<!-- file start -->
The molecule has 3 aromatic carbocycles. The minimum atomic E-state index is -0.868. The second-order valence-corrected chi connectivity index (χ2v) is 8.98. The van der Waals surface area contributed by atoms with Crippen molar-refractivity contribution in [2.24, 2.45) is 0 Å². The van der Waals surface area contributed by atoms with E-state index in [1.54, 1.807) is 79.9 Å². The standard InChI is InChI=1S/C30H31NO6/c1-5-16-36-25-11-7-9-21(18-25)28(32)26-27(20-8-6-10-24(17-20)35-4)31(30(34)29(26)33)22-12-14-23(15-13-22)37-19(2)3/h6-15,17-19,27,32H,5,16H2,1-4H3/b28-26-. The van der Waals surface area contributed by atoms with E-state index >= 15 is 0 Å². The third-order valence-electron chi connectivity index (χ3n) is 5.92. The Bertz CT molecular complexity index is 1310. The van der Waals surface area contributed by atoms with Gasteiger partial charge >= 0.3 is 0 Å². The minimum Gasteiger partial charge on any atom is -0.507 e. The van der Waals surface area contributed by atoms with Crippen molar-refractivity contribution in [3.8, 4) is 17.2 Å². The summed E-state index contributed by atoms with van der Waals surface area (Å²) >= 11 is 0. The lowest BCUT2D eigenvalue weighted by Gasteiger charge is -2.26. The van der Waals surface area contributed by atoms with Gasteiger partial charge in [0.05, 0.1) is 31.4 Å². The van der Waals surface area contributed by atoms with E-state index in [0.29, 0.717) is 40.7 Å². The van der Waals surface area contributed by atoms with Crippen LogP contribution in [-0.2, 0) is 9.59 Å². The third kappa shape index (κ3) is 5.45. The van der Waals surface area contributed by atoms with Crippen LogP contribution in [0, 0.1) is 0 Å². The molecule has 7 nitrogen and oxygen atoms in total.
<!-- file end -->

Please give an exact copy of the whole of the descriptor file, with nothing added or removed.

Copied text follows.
The molecule has 3 aromatic carbocycles. The minimum atomic E-state index is -0.868. The second-order valence-corrected chi connectivity index (χ2v) is 8.98. The van der Waals surface area contributed by atoms with Crippen molar-refractivity contribution in [2.24, 2.45) is 0 Å². The van der Waals surface area contributed by atoms with E-state index in [1.54, 1.807) is 79.9 Å². The standard InChI is InChI=1S/C30H31NO6/c1-5-16-36-25-11-7-9-21(18-25)28(32)26-27(20-8-6-10-24(17-20)35-4)31(30(34)29(26)33)22-12-14-23(15-13-22)37-19(2)3/h6-15,17-19,27,32H,5,16H2,1-4H3/b28-26-. The van der Waals surface area contributed by atoms with E-state index >= 15 is 0 Å². The third-order valence-electron chi connectivity index (χ3n) is 5.92. The Bertz CT molecular complexity index is 1310. The van der Waals surface area contributed by atoms with Gasteiger partial charge >= 0.3 is 0 Å². The minimum Gasteiger partial charge on any atom is -0.507 e. The van der Waals surface area contributed by atoms with Crippen molar-refractivity contribution in [3.8, 4) is 17.2 Å². The summed E-state index contributed by atoms with van der Waals surface area (Å²) >= 11 is 0. The lowest BCUT2D eigenvalue weighted by Gasteiger charge is -2.26. The van der Waals surface area contributed by atoms with Gasteiger partial charge in [0.05, 0.1) is 31.4 Å². The van der Waals surface area contributed by atoms with E-state index in [0.29, 0.717) is 40.7 Å². The van der Waals surface area contributed by atoms with Crippen LogP contribution in [-0.2, 0) is 9.59 Å². The third kappa shape index (κ3) is 5.45. The van der Waals surface area contributed by atoms with Crippen LogP contribution in [0, 0.1) is 0 Å². The molecule has 7 nitrogen and oxygen atoms in total.